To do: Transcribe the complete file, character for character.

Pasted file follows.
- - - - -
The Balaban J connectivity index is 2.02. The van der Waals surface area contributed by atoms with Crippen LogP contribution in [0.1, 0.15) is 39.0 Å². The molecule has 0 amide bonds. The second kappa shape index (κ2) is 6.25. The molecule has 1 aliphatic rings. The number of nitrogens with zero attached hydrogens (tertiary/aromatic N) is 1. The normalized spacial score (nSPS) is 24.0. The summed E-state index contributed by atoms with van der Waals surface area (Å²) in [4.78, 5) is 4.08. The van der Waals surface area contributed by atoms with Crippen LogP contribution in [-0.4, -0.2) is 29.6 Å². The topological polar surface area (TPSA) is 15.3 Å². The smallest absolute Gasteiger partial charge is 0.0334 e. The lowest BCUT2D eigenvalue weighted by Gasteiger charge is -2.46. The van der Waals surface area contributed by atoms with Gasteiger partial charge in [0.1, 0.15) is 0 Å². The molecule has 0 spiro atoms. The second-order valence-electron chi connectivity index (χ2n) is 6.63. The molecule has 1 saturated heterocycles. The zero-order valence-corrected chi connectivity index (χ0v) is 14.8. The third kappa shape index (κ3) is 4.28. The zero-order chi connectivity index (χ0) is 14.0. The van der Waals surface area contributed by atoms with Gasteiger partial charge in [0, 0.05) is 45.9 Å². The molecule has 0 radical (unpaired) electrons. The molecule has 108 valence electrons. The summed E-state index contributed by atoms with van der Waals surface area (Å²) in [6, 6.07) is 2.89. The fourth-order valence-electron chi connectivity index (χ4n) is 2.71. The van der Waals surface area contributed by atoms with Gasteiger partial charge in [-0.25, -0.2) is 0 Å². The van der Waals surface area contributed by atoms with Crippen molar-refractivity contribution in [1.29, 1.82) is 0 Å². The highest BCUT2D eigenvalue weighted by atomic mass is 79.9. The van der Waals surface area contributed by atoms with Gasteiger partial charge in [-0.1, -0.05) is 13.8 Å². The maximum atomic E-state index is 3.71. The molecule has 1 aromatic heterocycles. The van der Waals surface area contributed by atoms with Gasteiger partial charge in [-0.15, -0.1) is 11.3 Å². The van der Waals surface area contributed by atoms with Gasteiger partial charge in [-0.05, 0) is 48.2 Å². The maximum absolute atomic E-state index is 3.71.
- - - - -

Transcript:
The Balaban J connectivity index is 2.02. The van der Waals surface area contributed by atoms with Crippen LogP contribution in [0.1, 0.15) is 39.0 Å². The molecule has 0 amide bonds. The second kappa shape index (κ2) is 6.25. The molecule has 1 aliphatic rings. The number of nitrogens with zero attached hydrogens (tertiary/aromatic N) is 1. The normalized spacial score (nSPS) is 24.0. The summed E-state index contributed by atoms with van der Waals surface area (Å²) in [4.78, 5) is 4.08. The van der Waals surface area contributed by atoms with Crippen LogP contribution in [-0.4, -0.2) is 29.6 Å². The topological polar surface area (TPSA) is 15.3 Å². The smallest absolute Gasteiger partial charge is 0.0334 e. The lowest BCUT2D eigenvalue weighted by Gasteiger charge is -2.46. The van der Waals surface area contributed by atoms with Gasteiger partial charge in [0.1, 0.15) is 0 Å². The molecule has 0 spiro atoms. The second-order valence-electron chi connectivity index (χ2n) is 6.63. The molecule has 1 saturated heterocycles. The zero-order valence-corrected chi connectivity index (χ0v) is 14.8. The third kappa shape index (κ3) is 4.28. The zero-order chi connectivity index (χ0) is 14.0. The van der Waals surface area contributed by atoms with Gasteiger partial charge in [0, 0.05) is 45.9 Å². The molecule has 0 radical (unpaired) electrons. The molecule has 108 valence electrons. The summed E-state index contributed by atoms with van der Waals surface area (Å²) in [6, 6.07) is 2.89. The fourth-order valence-electron chi connectivity index (χ4n) is 2.71. The van der Waals surface area contributed by atoms with Gasteiger partial charge in [-0.25, -0.2) is 0 Å². The van der Waals surface area contributed by atoms with Crippen molar-refractivity contribution in [1.29, 1.82) is 0 Å². The highest BCUT2D eigenvalue weighted by atomic mass is 79.9. The van der Waals surface area contributed by atoms with Gasteiger partial charge in [-0.1, -0.05) is 13.8 Å². The maximum atomic E-state index is 3.71. The molecule has 1 aromatic heterocycles. The van der Waals surface area contributed by atoms with Gasteiger partial charge in [-0.15, -0.1) is 11.3 Å². The van der Waals surface area contributed by atoms with Gasteiger partial charge in [-0.05, 0) is 48.2 Å². The maximum absolute atomic E-state index is 3.71.